ST. PETERSBURG — The current special exhibition at The James Museum of Western and Wildlife Art is its most poignant yet.
“Away From Home: American Indian Boarding School Stories” illuminates the federally run, off-reservation boarding schools that operated from the late 19th century through most of the 20th century, forcing Native American children to assimilate with the aim of eradicating their cultures. The exhibition tells the children’s stories through photographs, text panels, artifacts, videos and audio.
The exhibition was adapted from a permanent installation at the Heard Museum in Phoenix. It reveals the largely hidden history of what the experience was at American Indian boarding schools.
“This exhibition is occurring at an important time with the increase in civic discourse about how we teach history,” said Laura Hine, executive director at The James Museum.
Hine said that while it’s important to keep teaching well-known facts in U.S. history, “in order to maintain our humanity, as a state and as a nation we also have to teach about Indian boarding schools in the hardest times of civil rights.”
“Here at the museum, our mission is to provide experiences that inspire human connection,” she said. “And there is nothing that inspires human connection more than immersing yourself in someone else’s story. If this country needs anything right now, it’s to reconnect with each other. So I hope this does for the people who can come and see it.”
The concept of American Indian boarding schools was born in 1875, when the U.S. Army assigned Richard Henry Pratt to oversee Indian prisoners held at Fort Marion in St. Augustine. He implemented an experimental assimilation technique on the prisoners, who marched, learned English and worked for local businesses and individuals. In 1878, Pratt continued the experiment on the youngest prisoners, alongside African American students at Hampton Normal and Agricultural Institute in Virginia.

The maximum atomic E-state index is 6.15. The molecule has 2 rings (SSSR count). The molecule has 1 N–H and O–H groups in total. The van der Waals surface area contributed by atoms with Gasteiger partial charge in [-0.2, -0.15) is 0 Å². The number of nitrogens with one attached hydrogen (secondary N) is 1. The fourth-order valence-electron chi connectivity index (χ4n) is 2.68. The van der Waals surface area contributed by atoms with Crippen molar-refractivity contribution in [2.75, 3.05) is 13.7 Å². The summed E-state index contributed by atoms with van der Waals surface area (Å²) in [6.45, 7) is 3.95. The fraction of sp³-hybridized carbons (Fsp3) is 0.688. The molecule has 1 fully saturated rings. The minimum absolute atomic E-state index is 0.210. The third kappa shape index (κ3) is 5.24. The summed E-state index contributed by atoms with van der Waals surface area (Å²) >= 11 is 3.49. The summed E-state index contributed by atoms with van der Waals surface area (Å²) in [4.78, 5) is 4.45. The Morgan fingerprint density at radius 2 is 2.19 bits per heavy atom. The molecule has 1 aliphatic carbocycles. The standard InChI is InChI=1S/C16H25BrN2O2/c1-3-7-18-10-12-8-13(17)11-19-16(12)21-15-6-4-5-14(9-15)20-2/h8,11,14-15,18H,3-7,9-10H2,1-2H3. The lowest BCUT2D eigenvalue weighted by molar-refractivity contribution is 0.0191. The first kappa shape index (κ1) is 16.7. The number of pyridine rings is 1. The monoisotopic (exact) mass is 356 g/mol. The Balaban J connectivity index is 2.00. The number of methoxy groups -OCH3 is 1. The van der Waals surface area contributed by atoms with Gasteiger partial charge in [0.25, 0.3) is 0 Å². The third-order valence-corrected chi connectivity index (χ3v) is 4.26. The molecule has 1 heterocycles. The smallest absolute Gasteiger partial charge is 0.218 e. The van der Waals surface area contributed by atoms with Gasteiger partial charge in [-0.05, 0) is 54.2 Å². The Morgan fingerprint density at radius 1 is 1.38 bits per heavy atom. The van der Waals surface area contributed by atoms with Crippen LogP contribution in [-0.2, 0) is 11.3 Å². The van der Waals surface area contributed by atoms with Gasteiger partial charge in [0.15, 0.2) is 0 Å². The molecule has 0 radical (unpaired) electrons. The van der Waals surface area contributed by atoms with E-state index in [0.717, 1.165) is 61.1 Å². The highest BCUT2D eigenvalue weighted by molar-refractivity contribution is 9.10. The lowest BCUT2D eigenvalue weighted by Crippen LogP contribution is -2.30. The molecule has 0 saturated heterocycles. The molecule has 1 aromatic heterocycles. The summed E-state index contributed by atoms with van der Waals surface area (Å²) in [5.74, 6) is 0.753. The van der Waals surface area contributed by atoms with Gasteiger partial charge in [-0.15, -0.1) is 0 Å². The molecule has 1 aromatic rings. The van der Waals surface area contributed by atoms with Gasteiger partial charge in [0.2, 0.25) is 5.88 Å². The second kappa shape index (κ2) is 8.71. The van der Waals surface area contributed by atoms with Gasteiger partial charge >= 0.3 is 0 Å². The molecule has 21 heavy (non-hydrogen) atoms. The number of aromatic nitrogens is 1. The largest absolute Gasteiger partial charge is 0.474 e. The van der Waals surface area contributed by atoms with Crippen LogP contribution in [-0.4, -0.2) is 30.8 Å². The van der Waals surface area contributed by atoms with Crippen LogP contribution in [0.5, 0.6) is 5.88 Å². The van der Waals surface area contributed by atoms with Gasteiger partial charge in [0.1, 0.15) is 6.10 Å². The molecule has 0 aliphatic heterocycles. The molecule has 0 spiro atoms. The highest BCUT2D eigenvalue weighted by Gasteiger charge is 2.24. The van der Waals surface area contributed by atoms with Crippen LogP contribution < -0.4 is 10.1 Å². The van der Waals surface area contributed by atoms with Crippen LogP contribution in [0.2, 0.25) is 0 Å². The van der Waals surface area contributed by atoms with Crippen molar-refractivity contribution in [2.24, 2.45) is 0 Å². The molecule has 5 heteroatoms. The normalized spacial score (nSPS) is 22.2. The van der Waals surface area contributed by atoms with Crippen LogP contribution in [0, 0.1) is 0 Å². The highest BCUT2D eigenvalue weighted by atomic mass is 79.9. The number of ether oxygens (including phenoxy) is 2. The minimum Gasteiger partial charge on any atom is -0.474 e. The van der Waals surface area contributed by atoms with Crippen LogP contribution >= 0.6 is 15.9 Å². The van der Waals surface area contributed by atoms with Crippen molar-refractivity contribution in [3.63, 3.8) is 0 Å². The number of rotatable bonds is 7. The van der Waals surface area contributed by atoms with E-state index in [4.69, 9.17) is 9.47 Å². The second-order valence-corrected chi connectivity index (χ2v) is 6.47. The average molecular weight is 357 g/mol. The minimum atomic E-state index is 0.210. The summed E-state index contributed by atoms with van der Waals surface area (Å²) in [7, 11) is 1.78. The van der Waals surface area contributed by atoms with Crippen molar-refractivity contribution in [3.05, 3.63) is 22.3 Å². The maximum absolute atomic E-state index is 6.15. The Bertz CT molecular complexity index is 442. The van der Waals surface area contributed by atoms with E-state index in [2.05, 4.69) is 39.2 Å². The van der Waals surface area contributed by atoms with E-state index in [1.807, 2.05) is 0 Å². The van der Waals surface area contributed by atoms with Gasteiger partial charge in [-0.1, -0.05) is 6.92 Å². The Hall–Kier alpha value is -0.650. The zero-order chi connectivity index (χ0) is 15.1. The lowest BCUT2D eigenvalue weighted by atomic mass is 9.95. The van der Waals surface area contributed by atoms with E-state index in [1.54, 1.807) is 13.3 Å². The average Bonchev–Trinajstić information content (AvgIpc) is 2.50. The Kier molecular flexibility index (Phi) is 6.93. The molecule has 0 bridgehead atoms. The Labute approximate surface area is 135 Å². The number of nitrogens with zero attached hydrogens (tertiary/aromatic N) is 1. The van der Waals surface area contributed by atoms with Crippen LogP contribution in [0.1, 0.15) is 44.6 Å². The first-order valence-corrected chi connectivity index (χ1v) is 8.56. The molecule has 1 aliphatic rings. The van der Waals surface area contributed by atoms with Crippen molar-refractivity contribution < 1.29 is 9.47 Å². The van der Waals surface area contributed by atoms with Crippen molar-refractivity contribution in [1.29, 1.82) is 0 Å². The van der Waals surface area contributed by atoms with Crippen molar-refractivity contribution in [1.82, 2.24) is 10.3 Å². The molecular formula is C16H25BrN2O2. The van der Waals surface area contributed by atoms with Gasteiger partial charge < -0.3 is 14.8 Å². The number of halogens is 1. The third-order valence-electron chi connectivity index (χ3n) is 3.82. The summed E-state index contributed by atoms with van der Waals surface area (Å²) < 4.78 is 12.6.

In 1879, Pratt opened the first American Indian boarding school in former military barracks in Carlisle, Pa. The Carlisle Indian Industrial School operated until 1918. It was the model for decades for the subsequent schools across the country, 350 in total.
In the 19th century, as settlers went on land grabs, federal and state governments forcibly removed American Indians from their traditional lands into increasingly smaller territories. The 1887 General Allotment Act stipulated the breaking up of tribal reservation lands for individual ownership.
Planning your weekend?
Subscribe to our free Top 5 things to do newsletter
You’re all signed up!
Want more of our free, weekly newsletters in your inbox? Let’s get started.Explore all your options
The American Indian boarding school system began under the Department of War. As the Indian Wars — the conflict between settlers and Native Americans, mostly land disputes — wound down, the government deemed it less expensive to educate Native Americans rather than fight wars.
Children were forcibly removed from their homes and, in some cases, kidnapped and taken to the boarding schools, sometimes hundreds of miles away. Few were able to return home for summers or winters. Their hair was cut and they were given Western-style clothing, replacing their traditional garb. The schools were militaristic in nature, with severe punishments for speaking Native language, wearing traditional garb or participating in cultural traditions.